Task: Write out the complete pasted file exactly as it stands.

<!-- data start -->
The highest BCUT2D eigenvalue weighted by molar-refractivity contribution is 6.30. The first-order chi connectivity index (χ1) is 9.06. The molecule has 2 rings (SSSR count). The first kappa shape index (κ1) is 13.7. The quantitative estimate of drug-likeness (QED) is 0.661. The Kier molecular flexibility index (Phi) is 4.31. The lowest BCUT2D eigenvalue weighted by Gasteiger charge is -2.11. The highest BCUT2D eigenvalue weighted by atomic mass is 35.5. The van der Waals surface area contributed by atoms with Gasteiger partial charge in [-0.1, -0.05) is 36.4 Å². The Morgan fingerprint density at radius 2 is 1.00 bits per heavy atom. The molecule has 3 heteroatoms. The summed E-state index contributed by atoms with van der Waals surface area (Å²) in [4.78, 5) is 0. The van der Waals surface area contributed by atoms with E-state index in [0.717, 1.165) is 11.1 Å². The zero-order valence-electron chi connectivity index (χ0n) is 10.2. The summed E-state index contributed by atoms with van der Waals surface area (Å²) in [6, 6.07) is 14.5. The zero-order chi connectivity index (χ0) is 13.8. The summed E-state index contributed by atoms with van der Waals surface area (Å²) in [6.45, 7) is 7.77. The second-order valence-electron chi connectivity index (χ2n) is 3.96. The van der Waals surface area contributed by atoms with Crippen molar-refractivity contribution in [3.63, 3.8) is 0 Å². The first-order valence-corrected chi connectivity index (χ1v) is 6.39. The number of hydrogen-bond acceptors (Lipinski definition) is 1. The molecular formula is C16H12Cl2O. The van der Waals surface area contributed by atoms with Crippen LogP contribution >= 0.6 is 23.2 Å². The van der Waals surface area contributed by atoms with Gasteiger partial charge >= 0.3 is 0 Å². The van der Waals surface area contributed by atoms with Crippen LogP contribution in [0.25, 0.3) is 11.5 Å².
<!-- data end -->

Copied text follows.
The highest BCUT2D eigenvalue weighted by molar-refractivity contribution is 6.30. The first-order chi connectivity index (χ1) is 9.06. The molecule has 2 rings (SSSR count). The first kappa shape index (κ1) is 13.7. The quantitative estimate of drug-likeness (QED) is 0.661. The Kier molecular flexibility index (Phi) is 4.31. The lowest BCUT2D eigenvalue weighted by Gasteiger charge is -2.11. The highest BCUT2D eigenvalue weighted by atomic mass is 35.5. The van der Waals surface area contributed by atoms with Gasteiger partial charge in [-0.1, -0.05) is 36.4 Å². The Morgan fingerprint density at radius 2 is 1.00 bits per heavy atom. The molecule has 3 heteroatoms. The summed E-state index contributed by atoms with van der Waals surface area (Å²) in [4.78, 5) is 0. The van der Waals surface area contributed by atoms with E-state index in [0.717, 1.165) is 11.1 Å². The zero-order valence-electron chi connectivity index (χ0n) is 10.2. The summed E-state index contributed by atoms with van der Waals surface area (Å²) in [6, 6.07) is 14.5. The zero-order chi connectivity index (χ0) is 13.8. The summed E-state index contributed by atoms with van der Waals surface area (Å²) in [6.45, 7) is 7.77. The second-order valence-electron chi connectivity index (χ2n) is 3.96. The van der Waals surface area contributed by atoms with Crippen molar-refractivity contribution in [3.63, 3.8) is 0 Å². The first-order valence-corrected chi connectivity index (χ1v) is 6.39. The number of hydrogen-bond acceptors (Lipinski definition) is 1. The molecular formula is C16H12Cl2O. The van der Waals surface area contributed by atoms with Crippen LogP contribution >= 0.6 is 23.2 Å². The van der Waals surface area contributed by atoms with Gasteiger partial charge >= 0.3 is 0 Å². The van der Waals surface area contributed by atoms with Crippen LogP contribution in [0.25, 0.3) is 11.5 Å².